As you probably guessed, last season was so dire for me that I stopped watching everything, except for Bisque Doll, which was charming to the end. I regret none of my actions.
So it’s time for the new season. The usual rules apply: I choose what I want to watch, unless someone out there has a good suggestion. The first image for each show I cover is a screenshot of the first clear image of the first episode, unless it tries to be moody and do a slow fade-in. As usual, I use Random Curiosity’s preview page as a resource. Here we go:
First on my list we have Shokei no Virgin Road, which starts with a dream of a Japanese classroom and someone’s best friend. Then we move to your average isekai summoning ceremony the summonee being average loser kid Mitsuki, who, after summoning, is found to have no powers and is kicked out of the castle. He’s befriended by Menou, a priestess of sorts who’s job is to take in other “Lost Ones,” i.e., summonees. She tells him he indeed has powers, and manages to use it to destroy an alter, whereupon Menou kills him. Lost ones are a menace to society. Attention turns to the other new summonee, who’s being locked up in the castle, and it’s pretty clear by now that this is the friend in the dream that Menou keeps having. She’s supposed to kill her, too, but can she? Well, the episode ends before any recognition can happen. Also, some moronic royal guards are killed, and Menou’s aide Momo goes from savage killing to ogling her boss in a maid outfit. Oh, there’s also Flare, the nasty woman who trained Menou, who we’ll see plenty of later.
That was a nice little twist at the beginning, introducing the boy and killing him off as a menace halfway through, as if to say, “This isekai show is different from the rest!” But the rest of the story is a mess. They keep up some interest by jumping around in time to Menou’s childhood and the dispatch of another hapless kid from our world who didn’t mean any harm to anyone, suggesting that we from this world are a menace to their world, though their world, with the stratified society and the casual treatment of death, doesn’t seem to be any better. The scenes between Menou and Momo are annoying comic bits that seem to be there to cater to a different audience. And there are head-scratchers like those guards who go after Menou with hardly any weaponry I can see except for a magic sword, and the fact that the capital village, in spite of the Lost Ones being weeded out, has a large Japanese population. That one is so blatant that I’m sure there’s a good explanation, but I won’t be watching it. Unpleasant, mishandled stuff.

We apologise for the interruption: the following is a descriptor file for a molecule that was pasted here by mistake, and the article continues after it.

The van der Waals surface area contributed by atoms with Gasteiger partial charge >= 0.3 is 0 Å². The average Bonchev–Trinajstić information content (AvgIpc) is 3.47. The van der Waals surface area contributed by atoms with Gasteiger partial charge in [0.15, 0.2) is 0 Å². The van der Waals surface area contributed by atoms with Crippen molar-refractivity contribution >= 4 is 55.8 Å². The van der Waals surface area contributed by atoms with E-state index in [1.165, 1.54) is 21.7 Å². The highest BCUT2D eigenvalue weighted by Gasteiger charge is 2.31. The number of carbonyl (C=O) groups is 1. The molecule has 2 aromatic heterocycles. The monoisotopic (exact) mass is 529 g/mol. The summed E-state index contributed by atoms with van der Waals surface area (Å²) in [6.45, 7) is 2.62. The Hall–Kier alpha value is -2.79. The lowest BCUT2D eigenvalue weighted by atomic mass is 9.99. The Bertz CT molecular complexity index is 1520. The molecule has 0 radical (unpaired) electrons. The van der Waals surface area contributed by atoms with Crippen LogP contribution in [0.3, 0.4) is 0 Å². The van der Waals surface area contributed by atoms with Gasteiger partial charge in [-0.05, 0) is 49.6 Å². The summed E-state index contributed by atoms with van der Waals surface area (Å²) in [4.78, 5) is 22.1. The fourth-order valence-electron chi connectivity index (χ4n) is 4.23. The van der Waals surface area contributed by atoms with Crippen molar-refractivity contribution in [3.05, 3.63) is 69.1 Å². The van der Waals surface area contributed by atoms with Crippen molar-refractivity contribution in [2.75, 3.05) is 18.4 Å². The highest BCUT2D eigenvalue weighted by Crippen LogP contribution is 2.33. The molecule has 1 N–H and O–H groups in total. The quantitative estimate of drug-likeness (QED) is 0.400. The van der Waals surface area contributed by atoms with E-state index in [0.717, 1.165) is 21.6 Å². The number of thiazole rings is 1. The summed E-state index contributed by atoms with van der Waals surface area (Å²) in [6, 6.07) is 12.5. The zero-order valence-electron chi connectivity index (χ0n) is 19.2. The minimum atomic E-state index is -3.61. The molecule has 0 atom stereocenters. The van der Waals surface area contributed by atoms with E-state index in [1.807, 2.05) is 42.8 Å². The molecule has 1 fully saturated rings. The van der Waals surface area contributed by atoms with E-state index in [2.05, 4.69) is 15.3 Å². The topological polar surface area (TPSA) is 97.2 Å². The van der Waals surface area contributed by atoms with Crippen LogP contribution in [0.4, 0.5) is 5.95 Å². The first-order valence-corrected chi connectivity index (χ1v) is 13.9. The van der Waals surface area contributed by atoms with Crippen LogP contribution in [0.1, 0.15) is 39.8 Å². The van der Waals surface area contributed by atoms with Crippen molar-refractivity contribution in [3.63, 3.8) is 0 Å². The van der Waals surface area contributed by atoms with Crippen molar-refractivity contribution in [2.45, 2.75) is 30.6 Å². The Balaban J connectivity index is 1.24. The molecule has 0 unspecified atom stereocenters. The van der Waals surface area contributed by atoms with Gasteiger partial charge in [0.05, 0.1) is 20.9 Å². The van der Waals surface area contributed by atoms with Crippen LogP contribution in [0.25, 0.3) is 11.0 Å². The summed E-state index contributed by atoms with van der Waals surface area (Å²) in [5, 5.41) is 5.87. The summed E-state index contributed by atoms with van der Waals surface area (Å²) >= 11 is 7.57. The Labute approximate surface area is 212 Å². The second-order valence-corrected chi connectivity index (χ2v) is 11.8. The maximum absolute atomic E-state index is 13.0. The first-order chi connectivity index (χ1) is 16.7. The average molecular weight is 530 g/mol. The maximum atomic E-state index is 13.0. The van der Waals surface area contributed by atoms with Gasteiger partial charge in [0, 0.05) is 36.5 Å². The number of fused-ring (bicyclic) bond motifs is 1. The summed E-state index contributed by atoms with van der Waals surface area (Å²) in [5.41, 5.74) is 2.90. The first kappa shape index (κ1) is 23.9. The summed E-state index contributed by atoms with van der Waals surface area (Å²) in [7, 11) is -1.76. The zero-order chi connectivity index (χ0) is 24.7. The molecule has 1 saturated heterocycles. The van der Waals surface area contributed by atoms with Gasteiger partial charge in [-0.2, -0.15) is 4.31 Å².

After that I needed something cheerful, and luckily that meant Rikei ga Koi ni Ochita no de Shoumei Shite Mita. Heart, season 2 of our scientists in love series. To start with it turns out that Himuro and Yukimura couldn’t get good Oxytocin level results from their kiss on the shore last episode, so they go off (with Kanade in tow, natch) to the biology labs and meet Fujimura and Chris, experts in Oxytocin analysis because they have good equipment and are also dating, so they have a lot of samples. The two of them, courtesan-like Fujiwara and man-boy Chris, nearly turn this into a much more ecchi show than we’ve had before. It helps that we get a lot of information about Oxytocin, quite a remarkable hormone, and even Rikekuma the Science Bear’s discussion of centrifugal lab equipment has a slightly erotic, er, spin on it. In the end, the biology lab couple’s oxytocin levels are far higher than the Ikeda lab couple. So, are they in love, and what is love?
Great to see everyone back, and welcome to our new characters! However, the show got a little lost in this competition between the couples that shouldn’t have been a competition in the first place. As Himuro points out, oxytocin levels vary from person to person, and as Chris points out, even if they manage to quantify “love,” if their relationship doesn’t match the figures, are they just going to walk away from each other? I hope this competition angle gets dropped quickly. On the other hand, while Himuro and Yukimura are slightly out of their element, taken aback by the love force emanating from Fujiwara and Chris, Kanade is at full strength. We don’t get much of Ibarada and the lolicon guy this episode, alas, but you can’t do everything in one episode. It also has plenty of funny, well-timed gags along with the interesting science jargon. Oh, and Himuro’s adorable hair-wag is back! … A slightly flawed show, but capable of producing big laughs. Glad to see it back.